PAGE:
There are always intriguing prospects in any draft class. But it’s been some time since we have had a prospect quite as intriguing — interesting — as linebacker Zaven Collins out of Tulsa.
A year ago you could be forgiven if you had no clue who Collins was. But after a 2020 season which saw him rack up 54 tackles, 7.5 tackles for a loss, 4.0 sacks, 2 forced fumbles, 2 passes defensed, and 4 interceptions — in just 8 games — on the way to winning the 2020 Bronko Nagurski and Chuck Bednarik awards as the nation’s best defensive player, Collins is on everyone’s radar.
But that isn’t just what makes him interesting. At a hair under 6-foot-5, 260 pounds, Collins has the size which harkens back to the big downhill “thumper” linebackers of yore, but the athleticism to play a modern “off-ball” role. His athleticism shouldn’t be much of a surprise, coming to Tulsa as a skinny 6-foot-4, 220-pound linebacker who was a gymnast as a kid and kept his movement skills as he added weight. Likewise, his impressive football IQ is based in an impressive off-field resume. Collins was his high school class’ valedictorian and a pre-med major at Tulsa. All of that should make him a coveted prospect for the NFL
Just how good can Collins be at the next level?
Prospect: Zaven Collins
Games Watched: vs. Oklahoma State (2019), vs. Oklahoma State (2020), vs. UCF (2020), vs. USF (2020)
Games Played: 32
Tackles For a loss: 25.0
Forced Fumbles: 3
Passes Defensed: 8
Games Played: 8
Tackles For a loss: 7.5
Forced Fumbles: 2
Passes Defensed: 2
Best: Size, athleticism, space play, versatility, football IQ
Worst: Block shedding, absolute athleticism
Projection: A starting outside linebacker with scheme versatility.
Tusla outside linebacker Zaven Collins has a rare blend of size and athleticism for the position at any level of football.
Collins typically aligned as the outside linebacker on the weak side of the offense in Tulsa’s 335 “Stack Dime” defense. He has a very high football IQ, which shows up in all phases of the play, starting with good communication with his teammates before the snap.
Collins is an exceptional athlete, particularly for his size, moving fluidly in space as an off-ball linebacker. He quickly gets good depth on his drops into zone coverage, hitting his landmarks with little wasted effort and showing good range once in coverage. He also has the ability to run with most tight ends and running backs in coverage, and even some receivers. Collins keeps his eyes in the backfield when in zone coverage and does a great job of reading the quarterback’s eyes from the second level. He allows the quarterback to lead him to the play and uses his length and closing burst to arrive in a hurry. Collins has good ball skills and his sheer size makes him disruptive at the catch point.
He is a willing run defender, diagnosing running plays quickly and coming downhill to fill a gap or pursue from the backside without hesitation. Collins speed and explosiveness allow him to beat blockers to a spot, while his length allows him to make plays outside of his frame. Likewise, he has the athletic traits to be a threat as a pass rusher, seeing and exploiting rushing lanes well when asked to blitz.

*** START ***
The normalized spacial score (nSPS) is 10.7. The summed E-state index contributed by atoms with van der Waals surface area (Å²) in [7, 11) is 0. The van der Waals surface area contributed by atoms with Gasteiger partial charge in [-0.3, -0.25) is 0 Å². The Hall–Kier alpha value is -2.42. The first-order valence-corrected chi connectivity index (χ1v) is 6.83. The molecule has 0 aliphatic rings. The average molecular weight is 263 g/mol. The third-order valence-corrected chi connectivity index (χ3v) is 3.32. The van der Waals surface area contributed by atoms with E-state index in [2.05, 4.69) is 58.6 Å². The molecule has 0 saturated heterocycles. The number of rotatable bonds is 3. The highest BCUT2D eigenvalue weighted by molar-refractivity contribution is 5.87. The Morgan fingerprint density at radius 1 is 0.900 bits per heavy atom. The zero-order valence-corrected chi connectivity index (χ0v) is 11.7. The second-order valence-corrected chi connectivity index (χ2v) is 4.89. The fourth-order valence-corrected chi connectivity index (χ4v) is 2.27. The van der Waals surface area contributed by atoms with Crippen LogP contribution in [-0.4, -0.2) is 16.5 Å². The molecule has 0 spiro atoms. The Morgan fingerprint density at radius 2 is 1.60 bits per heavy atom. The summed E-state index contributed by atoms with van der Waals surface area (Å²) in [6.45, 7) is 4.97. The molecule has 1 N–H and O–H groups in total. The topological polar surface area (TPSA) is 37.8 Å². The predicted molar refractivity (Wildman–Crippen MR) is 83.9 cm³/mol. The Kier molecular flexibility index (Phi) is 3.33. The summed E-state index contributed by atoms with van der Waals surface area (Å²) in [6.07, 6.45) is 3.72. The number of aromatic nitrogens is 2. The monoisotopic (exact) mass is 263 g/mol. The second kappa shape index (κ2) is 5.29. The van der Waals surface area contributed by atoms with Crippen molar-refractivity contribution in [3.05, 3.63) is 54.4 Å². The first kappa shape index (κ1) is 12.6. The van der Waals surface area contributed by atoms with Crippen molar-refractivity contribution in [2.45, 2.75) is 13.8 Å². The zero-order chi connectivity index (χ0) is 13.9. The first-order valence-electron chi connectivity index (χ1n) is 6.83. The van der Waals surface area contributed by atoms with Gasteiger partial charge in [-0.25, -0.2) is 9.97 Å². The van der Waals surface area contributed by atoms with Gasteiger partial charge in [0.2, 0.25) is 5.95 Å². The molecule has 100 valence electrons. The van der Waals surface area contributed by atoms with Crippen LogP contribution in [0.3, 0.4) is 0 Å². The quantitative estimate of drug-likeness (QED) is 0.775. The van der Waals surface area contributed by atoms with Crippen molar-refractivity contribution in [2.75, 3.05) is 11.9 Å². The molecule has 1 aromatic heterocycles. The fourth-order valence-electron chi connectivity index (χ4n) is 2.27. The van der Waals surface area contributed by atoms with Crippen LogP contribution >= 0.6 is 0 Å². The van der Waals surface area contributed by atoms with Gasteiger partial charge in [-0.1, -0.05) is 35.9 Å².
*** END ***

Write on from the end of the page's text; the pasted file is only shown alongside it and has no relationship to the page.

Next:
Collins struggles to take on blockers, particularly for such a big linebacker. He can lose leverage when taking on offensive linemen, making it easy for them to knock him off his rush or out of a gap. Likewise, he needs to improve his hand usage when attempting to shed blockers. He is capable of standing blockers up and setting a firm edge in run support, but can get hung up on them and struggle to make plays once blocked.
Overall Grade: 8.5 - This prospect has a rare combination of mental and athletic traits, and should be a starter immediately, though he will need some development to reach his full potential.
Zaven Collins projects as a starting linebacker with scheme diversity in the NFL.
Tulsa primarily used him as a weakside linebacker in their stack dime (also known as “335” or “Air Raid Killer”) defense. Outside linebackers in that defense need to wear a number of different hats, with duties ranging from EDGE defender to true off-ball outside linebacker, and occasionally even box safety. Collins performed all of those responsibilities well, and improved seemingly every game of his college career. He is an excellent athlete, and not just for his size, with the range to cover half the field, track down ball carriers or spy quarterbacks from the second level, and the speed to blow past blockers as a blitzer.
He doesn’t quite have the short-area quickness of a true off-ball WILL linebacker who is 20 or 30 pounds lighter, and that can show up on occasion. However, his ability to execute such a wide range of responsibilities is nothing but impressive.
The most glaring weakness in Collins’ game is how he deals with blockers. He has a tendency to play like a smaller linebacker around the line of scrimmage, and not stack and shed blockers like expected from a 260 pound linebacker. Instead, he appears to try to rely on his athleticism to run around, or past, blockers and doesn’t fare too well once engaged.
While that could be a red flag for other prospects, Collins’ intangibles suggest that he should be able to remedy the deficiency with NFL coaching.
Collins has managed to transform himself from a relatively unknown three-star recruit to one of the nations’ best defensive players in a year. The arc of his growth suggests that he is only getting better and his best football is likely still ahead of him.